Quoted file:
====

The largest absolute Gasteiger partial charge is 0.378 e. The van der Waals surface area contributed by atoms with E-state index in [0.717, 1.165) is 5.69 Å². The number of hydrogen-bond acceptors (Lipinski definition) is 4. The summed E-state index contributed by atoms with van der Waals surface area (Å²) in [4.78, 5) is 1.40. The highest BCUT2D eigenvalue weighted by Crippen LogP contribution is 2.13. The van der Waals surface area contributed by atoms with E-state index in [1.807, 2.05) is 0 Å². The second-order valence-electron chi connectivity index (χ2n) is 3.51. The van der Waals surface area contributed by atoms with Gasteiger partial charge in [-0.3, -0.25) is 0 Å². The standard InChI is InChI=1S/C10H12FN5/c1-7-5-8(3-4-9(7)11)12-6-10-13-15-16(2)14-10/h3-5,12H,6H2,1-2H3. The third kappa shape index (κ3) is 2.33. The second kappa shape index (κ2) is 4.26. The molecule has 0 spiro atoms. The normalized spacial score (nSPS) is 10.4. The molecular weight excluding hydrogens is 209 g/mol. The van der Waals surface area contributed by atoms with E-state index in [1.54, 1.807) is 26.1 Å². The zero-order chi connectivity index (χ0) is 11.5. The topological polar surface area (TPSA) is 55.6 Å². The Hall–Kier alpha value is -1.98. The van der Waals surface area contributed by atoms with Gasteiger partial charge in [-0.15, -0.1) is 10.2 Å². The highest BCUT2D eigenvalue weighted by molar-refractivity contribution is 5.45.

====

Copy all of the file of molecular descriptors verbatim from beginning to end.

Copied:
The largest absolute Gasteiger partial charge is 0.378 e. The van der Waals surface area contributed by atoms with E-state index in [0.717, 1.165) is 5.69 Å². The number of hydrogen-bond acceptors (Lipinski definition) is 4. The summed E-state index contributed by atoms with van der Waals surface area (Å²) in [4.78, 5) is 1.40. The highest BCUT2D eigenvalue weighted by Crippen LogP contribution is 2.13. The van der Waals surface area contributed by atoms with E-state index in [1.807, 2.05) is 0 Å². The second-order valence-electron chi connectivity index (χ2n) is 3.51. The van der Waals surface area contributed by atoms with Gasteiger partial charge in [-0.3, -0.25) is 0 Å². The standard InChI is InChI=1S/C10H12FN5/c1-7-5-8(3-4-9(7)11)12-6-10-13-15-16(2)14-10/h3-5,12H,6H2,1-2H3. The third kappa shape index (κ3) is 2.33. The second kappa shape index (κ2) is 4.26. The molecule has 0 spiro atoms. The normalized spacial score (nSPS) is 10.4. The molecular weight excluding hydrogens is 209 g/mol. The van der Waals surface area contributed by atoms with E-state index in [1.54, 1.807) is 26.1 Å². The zero-order chi connectivity index (χ0) is 11.5. The topological polar surface area (TPSA) is 55.6 Å². The Hall–Kier alpha value is -1.98. The van der Waals surface area contributed by atoms with Gasteiger partial charge in [-0.15, -0.1) is 10.2 Å². The highest BCUT2D eigenvalue weighted by molar-refractivity contribution is 5.45.